Tuesday , June 18 2024
Industrial projects underway in Chino

Inland industrial market could find some bumps in the road

Yes, the local industrial sector remains a juggernaut, but there could be some issues, starting with the supply-chain disruption, that could slow things down.

 

As 2022 approaches, is the Inland Empire industrial market about to experience a slowdown?

The answer to that question might be yes, at least on one side of the equation, according to one of the region’s most experienced brokers of warehouse-distribution properties.

“I’m not seeing a slowdown on the demand side, because there will continue to be a demand for industrial space in the Inland Empire,” said Paul Earnhart, senior vice president with Lee & Associates Ontario. “Where I’m seeing the problem is on the supply side. We’re running out of space, especially space that can handle larger projects.”

By “larger projects” Earnhart means 500,000 square feet and up, commonly known as “big-box” development. Industrial projects that size have for years flourished on the west end, particularly around Ontario International Airport, but now developers are starting to look to the High Desert when they need to build something that large.

That trend is only going to get stronger, according to Earnhart.

The east end will continue to get its share of industrial development, but much of that will end up in the World Logistics Center, the 2,600-acre warehouse-distribution project planned for Moreno Valley, Earnhart said.

Construction has not begun on that project, potentially one of the largest logistics developments in the world. Plans call for the World Logistics Center to have more than 40 million square feet of logistics space when it’s completed.

But finding space on the west end is going to be more and more difficult, and that could slow down absorption until the market adjusts.

“It’s going to be like musical chairs,” said Earnhart, who said he’s only predicting a possible mild slowdown in the next 12 months, not anything severe.. “People looking for enough land are going to be looking for chairs, but there won’t be enough chairs to go around.”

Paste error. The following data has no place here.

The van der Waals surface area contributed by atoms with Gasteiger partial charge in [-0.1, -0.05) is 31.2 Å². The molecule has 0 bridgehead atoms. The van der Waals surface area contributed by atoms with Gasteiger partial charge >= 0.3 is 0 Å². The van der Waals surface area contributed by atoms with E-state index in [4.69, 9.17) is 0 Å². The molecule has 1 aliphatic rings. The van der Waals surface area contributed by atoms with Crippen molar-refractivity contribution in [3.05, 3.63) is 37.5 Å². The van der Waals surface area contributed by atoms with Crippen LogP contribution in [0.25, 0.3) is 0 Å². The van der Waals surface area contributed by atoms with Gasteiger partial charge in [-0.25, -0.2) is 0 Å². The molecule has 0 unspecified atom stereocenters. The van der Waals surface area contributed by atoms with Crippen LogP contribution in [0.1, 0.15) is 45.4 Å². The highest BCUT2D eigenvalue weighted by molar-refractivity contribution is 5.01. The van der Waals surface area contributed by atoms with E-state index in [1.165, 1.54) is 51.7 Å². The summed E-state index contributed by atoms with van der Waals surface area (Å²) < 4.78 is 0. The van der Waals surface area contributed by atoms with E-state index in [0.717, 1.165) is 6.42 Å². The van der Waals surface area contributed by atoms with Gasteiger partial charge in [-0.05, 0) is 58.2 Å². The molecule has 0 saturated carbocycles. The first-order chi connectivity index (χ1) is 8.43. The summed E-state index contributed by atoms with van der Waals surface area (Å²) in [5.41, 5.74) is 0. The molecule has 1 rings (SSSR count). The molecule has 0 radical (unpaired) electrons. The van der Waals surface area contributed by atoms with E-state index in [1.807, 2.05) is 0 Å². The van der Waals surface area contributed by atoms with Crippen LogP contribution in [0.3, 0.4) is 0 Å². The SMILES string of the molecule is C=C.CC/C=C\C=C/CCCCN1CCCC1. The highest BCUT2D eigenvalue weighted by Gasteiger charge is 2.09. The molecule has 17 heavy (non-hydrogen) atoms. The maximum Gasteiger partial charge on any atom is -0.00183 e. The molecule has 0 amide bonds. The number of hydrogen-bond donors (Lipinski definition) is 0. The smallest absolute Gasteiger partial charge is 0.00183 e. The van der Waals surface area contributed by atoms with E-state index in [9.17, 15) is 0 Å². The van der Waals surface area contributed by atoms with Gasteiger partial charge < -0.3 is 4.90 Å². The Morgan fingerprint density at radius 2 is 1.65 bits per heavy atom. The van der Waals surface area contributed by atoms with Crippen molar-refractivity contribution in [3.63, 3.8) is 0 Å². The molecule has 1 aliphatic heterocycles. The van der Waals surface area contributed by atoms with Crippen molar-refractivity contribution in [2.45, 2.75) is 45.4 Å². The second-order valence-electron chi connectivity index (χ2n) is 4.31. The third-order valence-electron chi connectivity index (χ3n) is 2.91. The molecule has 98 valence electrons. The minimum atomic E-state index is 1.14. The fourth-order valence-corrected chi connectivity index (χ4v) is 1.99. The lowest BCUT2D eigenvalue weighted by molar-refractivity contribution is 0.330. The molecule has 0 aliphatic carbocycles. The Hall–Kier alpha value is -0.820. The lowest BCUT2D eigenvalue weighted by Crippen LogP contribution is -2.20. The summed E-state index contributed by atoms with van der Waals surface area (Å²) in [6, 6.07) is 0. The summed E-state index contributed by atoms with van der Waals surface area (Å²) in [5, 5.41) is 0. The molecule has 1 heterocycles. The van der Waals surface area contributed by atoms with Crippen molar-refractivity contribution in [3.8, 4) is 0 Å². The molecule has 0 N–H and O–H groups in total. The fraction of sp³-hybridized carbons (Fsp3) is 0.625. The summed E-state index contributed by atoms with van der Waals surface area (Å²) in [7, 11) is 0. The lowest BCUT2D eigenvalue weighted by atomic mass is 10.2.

Another factor that might help slow the Inland industrial market in 2022 is the growing opposition to the building of more big-box industrial projects, which opponents say bring traffic, noise and air pollution to their communities.

That opposition has taken two forms: neighborhood groups that want to keep those mega-developments away from residential neighborhoods and schools, and government agencies trying to curb those projects with more regulations, like the South Coast Air Quality Management District requiring trucks to change from diesel to electric engines.

“I’m sure there are some communities that have had to deal with some problems, but a lot of the opposition that we’re getting now is political,” Earnhart said. “The Inland Empire has always been pro-development, but now it’s moving in the other direction, and that could slow things down. The next couple of years are going to be interesting.”

Despite all of that, demand for space will still be high, enough to drive up lease rates to as much as $1.25 a square foot, about 25 cents higher than they are now, Earnhart predicted.

The Inland industrial market, which got a huge boost from the increase in online shopping created by COVID-19, just finished one of its strongest quarters ever, with 21.3 million square feet of industrial space under construction when the quarter ended.

At the end of the third quarter, the industrial vacancy rate in Riverside and San Bernardino counties was 0.7 percent, the lowest in the region’s history, according to CBRE’s third quarter report on the Inland industrial market.

Average lease rates were 91 cents per square foot, a 51.7 percent increase year-over-year, and gross activity from January through September topped 39 million square feet, potentially setting up a record-breaking year, CBRE reported.

One of the biggest issues facing the Inland Empire is the interruption of the global supply chain caused by COVID-19, said Chuck Belden, vice chairman with Cushman & Wakefield Ontario and a broker of “big-box” industrial development.

“I’m watching this and I can’t quite figure it out,” Belden said of the supply chain disruption, which has cargo ships waiting for weeks to get unloaded at the ports of Los Angeles and Long Beach. “All I know it’s a serious issue for the Inland Empire, because so much of what is shipped here comes from Asia.”

As for 2022, Belden predicted lease rates will probably go up slightly but that vacancy probably will stay where it is now because the demand for storage space in the two-county region will remain high.

“I’ve been doing this for 38 years and I’ve never seen demand like it is now,” Belden said. “Not not only the Inland Empire but all of Southern California, and I don’t see that changing next year.”

 

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